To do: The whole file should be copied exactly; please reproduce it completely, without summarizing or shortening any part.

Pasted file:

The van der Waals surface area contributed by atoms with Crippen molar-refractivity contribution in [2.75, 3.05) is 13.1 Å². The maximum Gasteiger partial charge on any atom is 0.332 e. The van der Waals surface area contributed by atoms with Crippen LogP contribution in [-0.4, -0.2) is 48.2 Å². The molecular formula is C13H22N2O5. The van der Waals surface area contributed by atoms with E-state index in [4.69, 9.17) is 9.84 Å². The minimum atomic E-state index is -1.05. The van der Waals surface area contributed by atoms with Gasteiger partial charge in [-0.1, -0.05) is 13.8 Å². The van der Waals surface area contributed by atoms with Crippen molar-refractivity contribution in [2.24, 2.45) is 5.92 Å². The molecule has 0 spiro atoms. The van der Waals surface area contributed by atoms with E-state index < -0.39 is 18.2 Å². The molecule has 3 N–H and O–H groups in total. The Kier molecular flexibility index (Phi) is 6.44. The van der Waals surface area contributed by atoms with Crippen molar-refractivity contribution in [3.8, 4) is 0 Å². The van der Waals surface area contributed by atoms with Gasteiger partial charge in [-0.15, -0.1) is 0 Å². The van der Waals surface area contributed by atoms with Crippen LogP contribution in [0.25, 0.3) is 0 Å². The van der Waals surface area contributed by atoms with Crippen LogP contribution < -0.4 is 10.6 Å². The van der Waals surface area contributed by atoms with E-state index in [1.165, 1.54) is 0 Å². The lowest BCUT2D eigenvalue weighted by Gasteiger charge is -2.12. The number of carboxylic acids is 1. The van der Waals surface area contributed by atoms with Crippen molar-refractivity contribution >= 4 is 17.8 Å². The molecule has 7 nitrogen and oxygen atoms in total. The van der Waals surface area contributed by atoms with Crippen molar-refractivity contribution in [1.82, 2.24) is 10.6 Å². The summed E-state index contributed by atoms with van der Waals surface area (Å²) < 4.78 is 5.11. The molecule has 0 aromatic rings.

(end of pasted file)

The van der Waals surface area contributed by atoms with Crippen molar-refractivity contribution in [2.75, 3.05) is 13.1 Å². The maximum Gasteiger partial charge on any atom is 0.332 e. The van der Waals surface area contributed by atoms with Crippen LogP contribution in [-0.4, -0.2) is 48.2 Å². The molecular formula is C13H22N2O5. The van der Waals surface area contributed by atoms with E-state index in [4.69, 9.17) is 9.84 Å². The minimum atomic E-state index is -1.05. The van der Waals surface area contributed by atoms with Gasteiger partial charge in [-0.1, -0.05) is 13.8 Å². The van der Waals surface area contributed by atoms with Crippen molar-refractivity contribution in [2.24, 2.45) is 5.92 Å². The molecule has 0 spiro atoms. The van der Waals surface area contributed by atoms with E-state index < -0.39 is 18.2 Å². The molecule has 3 N–H and O–H groups in total. The Kier molecular flexibility index (Phi) is 6.44. The van der Waals surface area contributed by atoms with Crippen molar-refractivity contribution in [3.8, 4) is 0 Å². The van der Waals surface area contributed by atoms with Gasteiger partial charge in [-0.15, -0.1) is 0 Å². The van der Waals surface area contributed by atoms with Crippen LogP contribution in [0.25, 0.3) is 0 Å². The van der Waals surface area contributed by atoms with Crippen LogP contribution < -0.4 is 10.6 Å². The van der Waals surface area contributed by atoms with E-state index in [1.165, 1.54) is 0 Å². The lowest BCUT2D eigenvalue weighted by Gasteiger charge is -2.12. The number of carboxylic acids is 1. The van der Waals surface area contributed by atoms with Crippen molar-refractivity contribution >= 4 is 17.8 Å². The molecule has 7 nitrogen and oxygen atoms in total. The van der Waals surface area contributed by atoms with Crippen molar-refractivity contribution in [1.82, 2.24) is 10.6 Å². The summed E-state index contributed by atoms with van der Waals surface area (Å²) < 4.78 is 5.11. The molecule has 0 aromatic rings.